Jail is just the start of punishment in Scottish gang execution ruling – Jane Hamilton


Do the crime, do the time. In other words, you’ve been caught, take your punishment and move on (usually straight to jail).

In most cases, this overly flippant phrase was uttered when discussing low-level criminal acts and, as almost every Scottish child knows, it was seized upon by harassed parents with warnings that if we behave evil, the punishment would be swift and severe.

Don’t do this if you don’t want to be caught and punished, or words to that effect.

In criminal terms, that meant jail and then rehabilitation and hopefully a normal life on the outside with no offense even for those serving so-called life sentences because, let’s face it, as we’ve already discussed previously, life does not mean life when it comes to Scottish phrases.

Kenny Reilly was murdered in Glasgow’s Maryhill area in April 2018

But when the court copy was released this week, informing us that two killers convicted of gang executions had been hit with Serious Crime Prevention Orders (SCPOs) or “super ASBOs,” I didn’t couldn’t help but think that “making time” in some cases is roughly translated as “the punishment is permanent”.

Darren Eadie, 30, and John Kennedy, 41, were among four men convicted last month of the murder of Kenny Reilly in Maryhill, Glasgow, on April 16, 2018.

Ross Fisher, 30, and were also jailed for life after being found guilty at trial. Kennedy was sentenced to serve at least 26 years for the shooting, while Eadie Junior was sentenced to 24 years.

The prosecutors did not stop there, they then intervened to obtain the SCPOs which will make it possible to monitor and restrict the movements and the lives of Eadie and Kennedy upon their release from prison.

This is the first time the Crown Office has made such a move in a life-sentence case.

The details are sketchy. I don’t assume the Crown wants to reveal their ace cards before playing them, but it is understood that the order allows them to restrict the money a criminal can access upon release.

Bingo! Hit them where it hurts – straight into the pocket. It will show them. We all know that money makes the world of organized crime go round, but wait a second – Eadie and Kennedy aren’t getting out of jail tomorrow. They are for the long haul.

A lot can change in six months, let alone 24 or 26 years. Loyalties and associations, monetary values ​​go up and down and given the current situation, none of us know what the world will look like in 24 years.

I understand that the Crown wants to ensure that criminals cannot exploit loopholes in the law and use it to their advantage when they are released. Great too, but come on – there’s nipping it in the bud and getting ahead of yourself.

The ‘untouchables’ have always been a pain in the proverbial for law enforcement – it angered many cops and prosecutors for decades that there was a part of the criminal fraternity they couldn’t break .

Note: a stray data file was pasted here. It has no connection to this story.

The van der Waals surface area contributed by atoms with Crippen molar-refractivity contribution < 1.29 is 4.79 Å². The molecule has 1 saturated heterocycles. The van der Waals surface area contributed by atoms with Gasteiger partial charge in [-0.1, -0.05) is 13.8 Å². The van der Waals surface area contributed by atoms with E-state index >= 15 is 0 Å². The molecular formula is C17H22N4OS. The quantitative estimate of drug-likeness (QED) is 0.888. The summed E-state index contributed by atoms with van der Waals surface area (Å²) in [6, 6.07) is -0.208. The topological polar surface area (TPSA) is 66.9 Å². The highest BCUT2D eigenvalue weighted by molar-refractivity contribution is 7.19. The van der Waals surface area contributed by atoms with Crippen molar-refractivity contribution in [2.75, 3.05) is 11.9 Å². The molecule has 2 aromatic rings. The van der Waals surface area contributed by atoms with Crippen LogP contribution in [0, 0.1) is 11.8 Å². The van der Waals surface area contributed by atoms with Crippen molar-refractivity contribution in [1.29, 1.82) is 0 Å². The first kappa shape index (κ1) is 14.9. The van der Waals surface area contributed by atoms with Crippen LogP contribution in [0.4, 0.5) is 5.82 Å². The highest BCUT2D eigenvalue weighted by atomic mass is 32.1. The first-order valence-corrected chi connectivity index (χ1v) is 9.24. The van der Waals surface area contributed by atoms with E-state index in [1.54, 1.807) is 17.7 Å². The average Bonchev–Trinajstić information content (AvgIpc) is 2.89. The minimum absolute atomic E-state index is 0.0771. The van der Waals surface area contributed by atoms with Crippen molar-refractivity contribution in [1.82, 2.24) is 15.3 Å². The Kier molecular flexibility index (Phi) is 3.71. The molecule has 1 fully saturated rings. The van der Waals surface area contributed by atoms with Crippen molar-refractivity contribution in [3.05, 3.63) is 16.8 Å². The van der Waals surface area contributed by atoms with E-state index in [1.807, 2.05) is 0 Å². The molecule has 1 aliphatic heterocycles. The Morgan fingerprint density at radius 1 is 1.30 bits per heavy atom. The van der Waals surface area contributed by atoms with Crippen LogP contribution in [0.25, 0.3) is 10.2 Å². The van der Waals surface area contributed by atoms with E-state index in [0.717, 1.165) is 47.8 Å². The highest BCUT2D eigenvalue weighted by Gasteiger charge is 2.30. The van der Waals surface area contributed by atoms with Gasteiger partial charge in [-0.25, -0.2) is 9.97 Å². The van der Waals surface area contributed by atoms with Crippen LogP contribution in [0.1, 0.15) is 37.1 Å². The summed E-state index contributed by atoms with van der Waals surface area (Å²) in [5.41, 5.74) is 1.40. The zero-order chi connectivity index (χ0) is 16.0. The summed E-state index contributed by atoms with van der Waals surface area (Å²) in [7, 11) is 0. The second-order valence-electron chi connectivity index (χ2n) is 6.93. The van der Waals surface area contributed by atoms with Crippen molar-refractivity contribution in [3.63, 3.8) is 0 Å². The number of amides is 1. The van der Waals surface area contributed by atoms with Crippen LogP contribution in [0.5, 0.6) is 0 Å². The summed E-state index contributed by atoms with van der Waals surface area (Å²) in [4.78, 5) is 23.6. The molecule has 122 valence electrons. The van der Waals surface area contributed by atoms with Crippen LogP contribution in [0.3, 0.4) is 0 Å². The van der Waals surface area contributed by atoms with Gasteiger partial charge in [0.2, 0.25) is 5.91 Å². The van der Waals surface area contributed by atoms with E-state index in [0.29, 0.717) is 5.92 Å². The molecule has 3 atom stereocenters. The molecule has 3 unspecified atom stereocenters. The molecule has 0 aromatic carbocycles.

They know they can never rid the world of organized crime, so punching holes in their operations and thwarting the activities is the best they can do.

Disruption is the name of the game and it seems to have the desired effect for a while until the kingpins find other ways to conduct a merry dance.

However, in this particular case it appears the Crown Office spoke of ‘struggle’ and demonstration in case someone disregards the warnings.

The message being – we have the power now and we are not afraid to use it. Even if we have to wait a quarter of a century.

The lead is the best in the country

Spring is almost upon us and we will soon see cute baby lambs bouncing around the countryside.

But when you walk your dog, keep him on a leash. Worried sheep, even by accident, can land you a fine of up to £4,000 and a farmer with a distressed, injured or dead animal.

Fingers crossed for cold deals

Cold cases are a particularly interesting aspect of my job, so it’s encouraging to see two cases that have featured fairly regularly in my career returning to the top of the police agenda.

The 1984 disappearance and murder of Marion Hodge in Dumfriesshire and the 2004 murder of Nairn banker Alasdair Wilson are both being re-investigated.

Alasdair was shot outside his door by a mysterious assailant.

Police Scotland have an excellent track record of solving historic cases, so I am quietly optimistic they will be successful. However, I couldn’t help but feel slightly uneasy when they made a bold statement the other day regarding Wilson’s murder.

They reviewed the evidence on the killer’s description and found the age range was “too narrow” and extended it to 20-40 instead of 30-40. This puts the shooter in the mid to late 30s to 60s. now.

Isn’t that half the male population of Scotland?

In all fairness, they inherited a mess of an original investigation and it will take some methodical work to sift through. Fingers crossed, both surveys yield results for families.


Comments are closed.